• Acute inflammatory cells (neutrophils) in interstitium --> tubular damage
    • Small microabscesses in interstitium --> perinephric abscesses (painful)

15

Chronic interstitial nephritis:
Pyelonephritis or inflammation of renal parenchyma:
Chronic

  • Due to...
  • Pathological findings
  • Microscopic findings

  • Due to...
    • Recent bacterial infections (ex. vesicoureteral reflux &/or obstructions
  • Pathological findings
    • Irregular broad scars in a "geographic pattern"
  • Microscopic findings
    • Thickened & fibrosed calyces & renal pelvis
    • Dense lymphocytic infiltrate
    • Interstitial fibrosis
    • Periglomerular fibrosis
    • Focal segmental sclerosis
    • Tubular atrophy

16

Nephrocalcinosis

  • General
  • Causes
  • Clinical presentation
  • Detection
  • Microscopic presentation

  • General
    • Ca depositoin int he kidney --> stone formatoin
  • Causes
    • Hyperparathyroidism --> hypercalcemia
    • Multiple myeloma
    • Vitamin D intoxication
    • Excess milk intake or bone metastasis of solid tumors --> bone resorption & Ca deposition in kidneys
  • Clinical presentation
    • Slowly progressive renal insufficiency
    • Ca stones
    • Pyelonephritis may be present
  • Detection
    • Ca stones are detected radiographically
  • Microscopic presentation
    • Ca deposits within tubular epithelial cells
    • Ca seen in basement membranes of tubules
    • Renal cortex: atrophy + scar formation

17

Renal stones

  • Women vs. men
  • Stones
  • Most common renal stones
  • Infection
  • Uric acid stones
  • Cystine stones
  • Mixed uric acid & Ca stones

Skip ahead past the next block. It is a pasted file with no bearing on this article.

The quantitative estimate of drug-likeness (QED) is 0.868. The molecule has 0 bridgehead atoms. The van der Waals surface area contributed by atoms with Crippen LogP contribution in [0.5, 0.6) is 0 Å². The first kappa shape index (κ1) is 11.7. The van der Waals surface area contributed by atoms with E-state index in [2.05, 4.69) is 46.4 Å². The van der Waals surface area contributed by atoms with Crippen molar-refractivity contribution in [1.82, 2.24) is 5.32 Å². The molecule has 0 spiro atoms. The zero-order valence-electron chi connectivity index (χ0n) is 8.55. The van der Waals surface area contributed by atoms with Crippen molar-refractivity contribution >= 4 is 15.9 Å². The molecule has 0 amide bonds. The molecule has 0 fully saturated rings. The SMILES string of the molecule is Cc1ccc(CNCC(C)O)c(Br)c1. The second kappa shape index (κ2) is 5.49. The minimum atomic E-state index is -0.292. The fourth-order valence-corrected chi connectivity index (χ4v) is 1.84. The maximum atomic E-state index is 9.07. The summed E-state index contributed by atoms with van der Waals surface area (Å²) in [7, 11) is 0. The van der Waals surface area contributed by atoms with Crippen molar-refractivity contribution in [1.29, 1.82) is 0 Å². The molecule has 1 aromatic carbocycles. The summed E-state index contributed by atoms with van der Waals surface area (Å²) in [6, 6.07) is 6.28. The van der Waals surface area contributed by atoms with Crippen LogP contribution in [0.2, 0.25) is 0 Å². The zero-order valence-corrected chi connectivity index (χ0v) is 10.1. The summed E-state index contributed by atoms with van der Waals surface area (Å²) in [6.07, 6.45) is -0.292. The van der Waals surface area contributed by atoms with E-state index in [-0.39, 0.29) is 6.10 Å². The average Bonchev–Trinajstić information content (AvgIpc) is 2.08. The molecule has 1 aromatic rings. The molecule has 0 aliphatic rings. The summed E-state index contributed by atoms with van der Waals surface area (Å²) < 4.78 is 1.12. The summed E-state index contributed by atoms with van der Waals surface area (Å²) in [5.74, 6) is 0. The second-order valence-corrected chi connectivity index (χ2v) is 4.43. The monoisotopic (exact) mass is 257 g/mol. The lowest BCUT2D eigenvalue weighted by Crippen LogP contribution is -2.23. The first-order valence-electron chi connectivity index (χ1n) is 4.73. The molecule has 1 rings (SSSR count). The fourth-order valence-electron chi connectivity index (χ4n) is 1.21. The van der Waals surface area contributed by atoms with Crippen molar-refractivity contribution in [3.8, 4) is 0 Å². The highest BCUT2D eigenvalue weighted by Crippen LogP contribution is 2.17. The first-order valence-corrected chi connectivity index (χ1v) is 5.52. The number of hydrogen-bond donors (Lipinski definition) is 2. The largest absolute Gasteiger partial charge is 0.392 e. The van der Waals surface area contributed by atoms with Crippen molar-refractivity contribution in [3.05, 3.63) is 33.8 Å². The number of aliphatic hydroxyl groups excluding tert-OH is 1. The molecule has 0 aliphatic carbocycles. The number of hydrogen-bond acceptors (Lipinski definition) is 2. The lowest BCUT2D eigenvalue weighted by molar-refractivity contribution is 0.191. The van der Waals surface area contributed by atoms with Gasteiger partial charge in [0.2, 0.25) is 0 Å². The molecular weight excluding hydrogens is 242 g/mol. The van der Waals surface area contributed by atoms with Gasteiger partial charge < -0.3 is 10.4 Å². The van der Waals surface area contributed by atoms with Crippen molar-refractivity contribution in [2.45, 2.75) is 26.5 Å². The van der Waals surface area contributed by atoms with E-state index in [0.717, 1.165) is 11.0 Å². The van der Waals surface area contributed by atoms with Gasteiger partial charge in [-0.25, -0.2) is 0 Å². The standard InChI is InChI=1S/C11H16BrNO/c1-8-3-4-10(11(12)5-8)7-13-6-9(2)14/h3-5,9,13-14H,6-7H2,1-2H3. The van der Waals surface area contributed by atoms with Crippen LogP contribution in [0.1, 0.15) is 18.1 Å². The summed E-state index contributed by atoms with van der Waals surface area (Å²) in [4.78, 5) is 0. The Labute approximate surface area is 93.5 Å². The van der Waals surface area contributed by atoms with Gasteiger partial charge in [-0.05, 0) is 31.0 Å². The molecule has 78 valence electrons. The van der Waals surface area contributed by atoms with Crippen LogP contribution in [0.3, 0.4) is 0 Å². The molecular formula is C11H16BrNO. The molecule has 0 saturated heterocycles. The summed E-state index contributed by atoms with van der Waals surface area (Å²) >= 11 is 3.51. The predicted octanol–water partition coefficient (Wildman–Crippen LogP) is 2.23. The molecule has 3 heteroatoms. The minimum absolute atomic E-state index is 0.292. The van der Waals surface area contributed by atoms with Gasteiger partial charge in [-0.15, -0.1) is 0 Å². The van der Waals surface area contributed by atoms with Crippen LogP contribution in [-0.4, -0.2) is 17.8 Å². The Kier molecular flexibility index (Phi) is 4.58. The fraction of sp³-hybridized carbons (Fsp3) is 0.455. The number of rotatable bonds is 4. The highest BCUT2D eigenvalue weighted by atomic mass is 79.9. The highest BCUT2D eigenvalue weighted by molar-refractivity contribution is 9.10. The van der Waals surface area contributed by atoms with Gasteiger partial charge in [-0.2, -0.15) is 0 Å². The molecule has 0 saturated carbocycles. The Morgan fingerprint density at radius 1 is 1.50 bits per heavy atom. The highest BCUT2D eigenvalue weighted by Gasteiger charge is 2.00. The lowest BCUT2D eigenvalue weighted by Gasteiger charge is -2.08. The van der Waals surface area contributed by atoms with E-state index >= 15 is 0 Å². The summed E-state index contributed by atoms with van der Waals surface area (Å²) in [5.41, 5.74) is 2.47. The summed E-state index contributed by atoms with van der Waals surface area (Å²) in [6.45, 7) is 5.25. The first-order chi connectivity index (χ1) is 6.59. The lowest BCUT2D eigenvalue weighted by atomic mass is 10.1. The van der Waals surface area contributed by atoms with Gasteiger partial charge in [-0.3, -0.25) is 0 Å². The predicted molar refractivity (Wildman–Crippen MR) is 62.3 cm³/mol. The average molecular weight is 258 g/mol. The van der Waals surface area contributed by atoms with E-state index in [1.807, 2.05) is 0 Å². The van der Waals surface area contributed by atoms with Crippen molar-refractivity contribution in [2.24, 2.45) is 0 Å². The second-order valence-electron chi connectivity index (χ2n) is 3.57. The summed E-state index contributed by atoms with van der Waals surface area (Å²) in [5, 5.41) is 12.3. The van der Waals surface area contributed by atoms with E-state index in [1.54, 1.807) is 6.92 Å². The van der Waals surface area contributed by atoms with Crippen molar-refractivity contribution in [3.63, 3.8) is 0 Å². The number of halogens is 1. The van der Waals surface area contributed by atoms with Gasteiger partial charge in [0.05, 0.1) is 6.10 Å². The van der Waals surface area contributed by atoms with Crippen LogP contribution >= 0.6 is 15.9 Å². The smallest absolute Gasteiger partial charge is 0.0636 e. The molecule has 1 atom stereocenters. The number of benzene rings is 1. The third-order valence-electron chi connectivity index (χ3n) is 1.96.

• Women vs. men
    • Women > men
  • Stones
    • Size varies b/n gravel size to large stones
    • Dilate the renal pelvis & calyceal system
  • Most common renal stones
    • Composed of Ca oxalate, phosphate, urates, or a mix
  • Infection
    • W/ urea-splitting bacteria --> alkaline urine & large calculi (Stag horn)
  • Uric acid stones
    • Seen in 25% of pts w/ gout
    • usually small (<2 cm) & radiolucent
  • Cystine stones
    • Seen exclusively in children w/ hereditary cystinuria
    • Very uncommon
  • Mixed uric acid & Ca stones
    • Very common
    • Present w/ severe colicky pain
    • May be present as stones are passing from the kidneys through the ureters into the urinary bladder

18

Summary 1

  • Vascular diseases can be due to...
  • Malignant hypertension causes...
  • Vasculitis is due to...
  • Thrombotic diseases (DIC) causes...
  • Renal infarcts are due to...

  • Vascular diseases can be due to
    • Systemic or local problems
    • Inflammation of the vessel walls or occlusion of the vessel lumen
  • Malignant hypertension causes more damage than chronic hypertension
  • Vasculitis is due to circulating auto-immune antibodies
  • Thrombotic diseases (DIC) causes damage by clogging the lumen
  • Renal infarcts are due to occluded vessels & are very common and heal with scar formation

19

Summary 2

  • Tubulointerstitial diseases can be due to...
  • Acute Tubular Necrosis can be due to...
  • Drug-induced interstitial nephritis can be...
  • Chronic drug-induced interstitial nephritis will lead to...

  • Tubulointerstitial diseases can be due to many etiologies including toxins, infection and ischemia
  • Acute Tubular Necrosis can be due to ischemia or toxins and is usually reversible
  • Drug-induced interstitial nephritis can be acute (hypersensitivity) or chronic (oxidative damage)
  • Chronic drug-induced interstitial nephritis will lead to Transitional Cell Carcinoma (Late Complication)

20

Summary 3

  • Pyelonephritis can be...
  • Iatrogenic (instrumentation) may...
  • Obstruction causes...
  • Bacteria are mostly...

  • Pyelonephritis can be acute and chronic, F>M
  • Iatrogenic (instrumentation) may introduce the bacteria
  • Obstruction causes bacteria to multiply (good environment at right temperature)
  • Bacteria are mostly patient’s own colonic bacteria

21

Summary 4

  • If you see Eosinophils...
  • If you see Neutrophils...
  • If you see Lymphocytes...
  • If you see Giant cells...
  • If you see Histiocytes...

  • If you see Eosinophils...Think Hypersensitivity (allergic reaction) or Parasite
  • If you see Neutrophils...Think Acute Bacterial infection
  • If you see Lymphocytes...Think Chronic Bacterial infection or viral infection
  • If you see Giant cells...Think Fungal infection and foreign body reaction
  • If you see Histiocytes...Think necrosis and clean up crew